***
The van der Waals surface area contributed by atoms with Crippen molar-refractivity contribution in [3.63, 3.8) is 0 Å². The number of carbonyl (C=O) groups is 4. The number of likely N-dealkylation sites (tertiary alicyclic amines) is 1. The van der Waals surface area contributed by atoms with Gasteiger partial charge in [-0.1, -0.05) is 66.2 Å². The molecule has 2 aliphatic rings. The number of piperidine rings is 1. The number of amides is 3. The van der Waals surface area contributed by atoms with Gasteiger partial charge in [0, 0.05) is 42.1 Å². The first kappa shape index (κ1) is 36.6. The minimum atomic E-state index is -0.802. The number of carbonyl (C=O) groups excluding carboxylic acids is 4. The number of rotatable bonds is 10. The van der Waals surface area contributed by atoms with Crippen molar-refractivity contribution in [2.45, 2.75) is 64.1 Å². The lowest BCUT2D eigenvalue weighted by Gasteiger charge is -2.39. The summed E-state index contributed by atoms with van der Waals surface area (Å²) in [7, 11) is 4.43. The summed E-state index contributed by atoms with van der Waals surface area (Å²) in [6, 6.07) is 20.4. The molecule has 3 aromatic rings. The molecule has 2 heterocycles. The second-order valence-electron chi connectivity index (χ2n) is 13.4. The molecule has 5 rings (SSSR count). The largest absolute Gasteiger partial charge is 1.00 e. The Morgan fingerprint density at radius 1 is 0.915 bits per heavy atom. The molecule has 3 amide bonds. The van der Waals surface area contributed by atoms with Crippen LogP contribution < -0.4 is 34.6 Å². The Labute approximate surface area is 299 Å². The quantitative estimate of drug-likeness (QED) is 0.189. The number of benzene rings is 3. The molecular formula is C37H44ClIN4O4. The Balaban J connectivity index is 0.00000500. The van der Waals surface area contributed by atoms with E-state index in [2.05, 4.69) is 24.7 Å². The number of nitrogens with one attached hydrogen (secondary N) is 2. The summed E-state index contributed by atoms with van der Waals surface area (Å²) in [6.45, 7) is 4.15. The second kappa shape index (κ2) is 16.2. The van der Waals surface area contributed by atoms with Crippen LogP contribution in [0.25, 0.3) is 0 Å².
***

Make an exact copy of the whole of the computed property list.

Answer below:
The van der Waals surface area contributed by atoms with Crippen molar-refractivity contribution in [3.63, 3.8) is 0 Å². The number of carbonyl (C=O) groups is 4. The number of likely N-dealkylation sites (tertiary alicyclic amines) is 1. The van der Waals surface area contributed by atoms with Gasteiger partial charge in [-0.1, -0.05) is 66.2 Å². The molecule has 2 aliphatic rings. The number of piperidine rings is 1. The number of amides is 3. The van der Waals surface area contributed by atoms with Gasteiger partial charge in [0, 0.05) is 42.1 Å². The first kappa shape index (κ1) is 36.6. The minimum atomic E-state index is -0.802. The number of carbonyl (C=O) groups excluding carboxylic acids is 4. The number of rotatable bonds is 10. The van der Waals surface area contributed by atoms with Crippen molar-refractivity contribution in [2.45, 2.75) is 64.1 Å². The lowest BCUT2D eigenvalue weighted by Gasteiger charge is -2.39. The summed E-state index contributed by atoms with van der Waals surface area (Å²) in [7, 11) is 4.43. The summed E-state index contributed by atoms with van der Waals surface area (Å²) in [6, 6.07) is 20.4. The molecule has 3 aromatic rings. The molecule has 2 heterocycles. The second-order valence-electron chi connectivity index (χ2n) is 13.4. The molecule has 5 rings (SSSR count). The largest absolute Gasteiger partial charge is 1.00 e. The Morgan fingerprint density at radius 1 is 0.915 bits per heavy atom. The molecule has 3 amide bonds. The van der Waals surface area contributed by atoms with Crippen LogP contribution < -0.4 is 34.6 Å². The Labute approximate surface area is 299 Å². The quantitative estimate of drug-likeness (QED) is 0.189. The number of benzene rings is 3. The molecular formula is C37H44ClIN4O4. The Balaban J connectivity index is 0.00000500. The van der Waals surface area contributed by atoms with E-state index in [2.05, 4.69) is 24.7 Å². The number of nitrogens with one attached hydrogen (secondary N) is 2. The summed E-state index contributed by atoms with van der Waals surface area (Å²) in [6.45, 7) is 4.15. The second kappa shape index (κ2) is 16.2. The van der Waals surface area contributed by atoms with Crippen LogP contribution in [0.25, 0.3) is 0 Å².